Industrial production is limping along: the May numbers show a growth of slightly over 2%. But, mass-scale scepticism underlines this number because the April growth numbers have now been revised down to (-)0.9%. This is ominous: this means that industry produced less (in absolute numbers) in April this year than it did in April last year.
Inflation seems out of control, though there is one proverbial lining here. The wholesale price index surged up by 7.25% in June 2012 over June 2011. While this is below the 7.55% rise in May, and also considerably below the Street consensus call of over 7.6%, it’s still way above the Reserve Bank’s comfort zone. Bad news continues to emerge from data revisions – inflation data for April has now been revised upwards to 7.5% from 7.23% announced initially. Consumer inflation for May 2012 remains highly elevated at 10.36%. But, there is still a glimmer of good news in all this: given data volatility and unreliability, RBI tracks core inflation data (or non-food manufacturing inflation) which is currently steady around 5%.
So, how will Duvvuri Subbarao chose to act? While it is a mug’s game trying to predict RBI’s actions (and many a well-known face has ended up with egg on it), this blog will rise above the humdrum and deign to advise the central bank.
This blog feels that the Reserve Bank should hold interest rates at the moment. Although this same blog had argued for a rate cut in February, it is arguing against it now. There are two key reasons. One is, of course, the singular impact that such rate signalling can have on sentiments, which at that point of time sorely needed some encouragement from the authorities. But, the more important reason is the way the opportunity to climb out of the slowdown hole has been squandered. There is no visible action on a number of fronts – either on expenditure management or on implementing major policy reforms. If the rate cut then had been combined with some policy actions from the centre (as was expected then), the situation could have been ripe for another rate cut now.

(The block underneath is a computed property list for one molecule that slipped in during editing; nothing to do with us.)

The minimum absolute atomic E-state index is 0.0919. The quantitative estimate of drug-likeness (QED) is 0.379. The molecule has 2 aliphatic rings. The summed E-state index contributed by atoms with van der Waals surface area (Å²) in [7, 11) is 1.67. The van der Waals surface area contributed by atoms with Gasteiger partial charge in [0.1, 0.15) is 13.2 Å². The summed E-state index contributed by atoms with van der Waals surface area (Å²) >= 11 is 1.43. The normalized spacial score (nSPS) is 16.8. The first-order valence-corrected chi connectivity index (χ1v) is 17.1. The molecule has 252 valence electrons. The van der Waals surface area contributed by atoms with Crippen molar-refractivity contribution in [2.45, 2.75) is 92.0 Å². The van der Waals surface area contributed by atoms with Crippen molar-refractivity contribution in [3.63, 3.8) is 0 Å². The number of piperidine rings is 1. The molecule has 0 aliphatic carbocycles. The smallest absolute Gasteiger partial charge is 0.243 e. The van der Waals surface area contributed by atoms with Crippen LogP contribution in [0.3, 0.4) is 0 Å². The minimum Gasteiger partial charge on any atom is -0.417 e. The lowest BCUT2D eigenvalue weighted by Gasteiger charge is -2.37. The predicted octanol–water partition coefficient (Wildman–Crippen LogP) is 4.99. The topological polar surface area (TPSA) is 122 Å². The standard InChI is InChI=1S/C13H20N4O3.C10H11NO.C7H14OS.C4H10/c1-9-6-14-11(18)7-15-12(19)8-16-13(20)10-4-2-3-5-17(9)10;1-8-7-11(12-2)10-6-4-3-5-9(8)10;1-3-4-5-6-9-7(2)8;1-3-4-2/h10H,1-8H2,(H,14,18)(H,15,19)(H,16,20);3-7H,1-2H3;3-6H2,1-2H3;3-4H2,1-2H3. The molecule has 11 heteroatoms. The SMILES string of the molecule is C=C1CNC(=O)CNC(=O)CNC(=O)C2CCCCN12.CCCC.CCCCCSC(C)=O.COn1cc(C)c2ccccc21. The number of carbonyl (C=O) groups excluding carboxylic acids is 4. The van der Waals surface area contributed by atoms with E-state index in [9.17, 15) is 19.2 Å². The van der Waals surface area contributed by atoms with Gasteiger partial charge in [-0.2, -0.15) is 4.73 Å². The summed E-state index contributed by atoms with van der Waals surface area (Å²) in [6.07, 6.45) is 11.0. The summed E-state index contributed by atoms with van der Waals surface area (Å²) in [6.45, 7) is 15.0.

There are other compelling reasons to press for a pause now. Lower agri production is likely to result in higher food prices, especially for pulses, vegetables and fruits. Simultaneously, it is also expected to translate into lower rural incomes. This will mean lower demand for a broad spectrum of goods and services (think Hero Honda motorcycles or cement for rural housing). On a macro level, this means continuing with a period of slow industrial production. On top of all this, with inflation and inflationary expectations continuing to remain high, with global volatility continuing to put pressure on capital flows and the rupee (thereby creating another distinct source of inflation for the economy), and with the government yet to put its money where its mouth is, it probably makes no sense to cut rates now.
However, the central bank is under tremendous pressure. If it decides to cut rates at all, core inflation at 5% could be a strong reason. It is worth the wait to see how the policy shapes up and trying to figure out what has influenced the eventual outcome.